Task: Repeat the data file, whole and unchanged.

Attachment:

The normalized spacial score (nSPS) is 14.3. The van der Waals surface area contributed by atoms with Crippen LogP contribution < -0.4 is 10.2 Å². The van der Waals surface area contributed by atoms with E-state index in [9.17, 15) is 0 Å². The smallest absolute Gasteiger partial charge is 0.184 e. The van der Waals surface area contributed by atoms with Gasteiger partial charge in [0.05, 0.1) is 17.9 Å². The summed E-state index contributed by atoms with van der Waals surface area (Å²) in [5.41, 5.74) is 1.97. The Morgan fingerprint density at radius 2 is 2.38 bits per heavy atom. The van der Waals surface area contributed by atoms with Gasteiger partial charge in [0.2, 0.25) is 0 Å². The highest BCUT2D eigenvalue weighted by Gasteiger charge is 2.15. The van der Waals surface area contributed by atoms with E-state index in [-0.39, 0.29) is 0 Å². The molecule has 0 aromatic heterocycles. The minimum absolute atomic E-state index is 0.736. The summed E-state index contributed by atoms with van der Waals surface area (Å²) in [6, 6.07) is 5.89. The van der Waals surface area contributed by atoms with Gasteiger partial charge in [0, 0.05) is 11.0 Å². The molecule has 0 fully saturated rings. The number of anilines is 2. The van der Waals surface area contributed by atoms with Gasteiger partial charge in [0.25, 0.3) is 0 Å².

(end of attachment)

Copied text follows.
The normalized spacial score (nSPS) is 14.3. The van der Waals surface area contributed by atoms with Crippen LogP contribution < -0.4 is 10.2 Å². The van der Waals surface area contributed by atoms with E-state index in [9.17, 15) is 0 Å². The smallest absolute Gasteiger partial charge is 0.184 e. The van der Waals surface area contributed by atoms with Gasteiger partial charge in [0.05, 0.1) is 17.9 Å². The summed E-state index contributed by atoms with van der Waals surface area (Å²) in [5.41, 5.74) is 1.97. The Morgan fingerprint density at radius 2 is 2.38 bits per heavy atom. The van der Waals surface area contributed by atoms with Gasteiger partial charge in [0.2, 0.25) is 0 Å². The highest BCUT2D eigenvalue weighted by Gasteiger charge is 2.15. The van der Waals surface area contributed by atoms with E-state index in [-0.39, 0.29) is 0 Å². The molecule has 0 aromatic heterocycles. The minimum absolute atomic E-state index is 0.736. The summed E-state index contributed by atoms with van der Waals surface area (Å²) in [6, 6.07) is 5.89. The van der Waals surface area contributed by atoms with Gasteiger partial charge in [0, 0.05) is 11.0 Å². The molecule has 0 fully saturated rings. The number of anilines is 2. The van der Waals surface area contributed by atoms with Gasteiger partial charge in [0.25, 0.3) is 0 Å².